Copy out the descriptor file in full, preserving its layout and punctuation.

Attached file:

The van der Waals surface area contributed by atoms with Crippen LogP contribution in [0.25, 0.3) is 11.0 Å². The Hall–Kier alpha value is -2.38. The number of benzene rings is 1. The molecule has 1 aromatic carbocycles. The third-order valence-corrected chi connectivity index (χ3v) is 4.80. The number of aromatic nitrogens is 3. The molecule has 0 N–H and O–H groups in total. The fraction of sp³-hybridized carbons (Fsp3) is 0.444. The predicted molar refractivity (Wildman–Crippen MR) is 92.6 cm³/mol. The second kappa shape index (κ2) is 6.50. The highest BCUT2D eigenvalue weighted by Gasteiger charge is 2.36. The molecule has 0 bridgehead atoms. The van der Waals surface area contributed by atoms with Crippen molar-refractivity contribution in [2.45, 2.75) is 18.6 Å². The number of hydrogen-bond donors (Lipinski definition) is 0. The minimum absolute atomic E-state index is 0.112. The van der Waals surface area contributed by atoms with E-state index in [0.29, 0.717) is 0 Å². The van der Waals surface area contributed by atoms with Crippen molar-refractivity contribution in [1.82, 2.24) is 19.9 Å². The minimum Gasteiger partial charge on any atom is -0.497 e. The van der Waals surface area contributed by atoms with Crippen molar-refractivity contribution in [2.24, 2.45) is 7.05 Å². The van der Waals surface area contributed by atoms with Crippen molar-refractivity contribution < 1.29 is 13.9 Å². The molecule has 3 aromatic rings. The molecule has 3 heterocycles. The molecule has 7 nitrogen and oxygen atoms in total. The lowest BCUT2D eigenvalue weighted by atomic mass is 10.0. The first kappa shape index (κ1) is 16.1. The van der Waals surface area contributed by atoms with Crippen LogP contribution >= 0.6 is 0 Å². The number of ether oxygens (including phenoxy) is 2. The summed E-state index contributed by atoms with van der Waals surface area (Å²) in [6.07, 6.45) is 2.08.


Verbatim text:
The van der Waals surface area contributed by atoms with Crippen LogP contribution in [0.25, 0.3) is 11.0 Å². The Hall–Kier alpha value is -2.38. The number of benzene rings is 1. The molecule has 1 aromatic carbocycles. The third-order valence-corrected chi connectivity index (χ3v) is 4.80. The number of aromatic nitrogens is 3. The molecule has 0 N–H and O–H groups in total. The fraction of sp³-hybridized carbons (Fsp3) is 0.444. The predicted molar refractivity (Wildman–Crippen MR) is 92.6 cm³/mol. The second kappa shape index (κ2) is 6.50. The highest BCUT2D eigenvalue weighted by Gasteiger charge is 2.36. The molecule has 0 bridgehead atoms. The van der Waals surface area contributed by atoms with Crippen molar-refractivity contribution in [2.45, 2.75) is 18.6 Å². The number of hydrogen-bond donors (Lipinski definition) is 0. The minimum absolute atomic E-state index is 0.112. The van der Waals surface area contributed by atoms with E-state index in [0.29, 0.717) is 0 Å². The van der Waals surface area contributed by atoms with Crippen molar-refractivity contribution in [1.82, 2.24) is 19.9 Å². The minimum Gasteiger partial charge on any atom is -0.497 e. The van der Waals surface area contributed by atoms with Crippen molar-refractivity contribution in [2.24, 2.45) is 7.05 Å². The van der Waals surface area contributed by atoms with Crippen molar-refractivity contribution < 1.29 is 13.9 Å². The molecule has 3 aromatic rings. The molecule has 3 heterocycles. The molecule has 7 nitrogen and oxygen atoms in total. The lowest BCUT2D eigenvalue weighted by atomic mass is 10.0. The first kappa shape index (κ1) is 16.1. The van der Waals surface area contributed by atoms with Crippen LogP contribution >= 0.6 is 0 Å². The number of ether oxygens (including phenoxy) is 2. The summed E-state index contributed by atoms with van der Waals surface area (Å²) in [6.07, 6.45) is 2.08.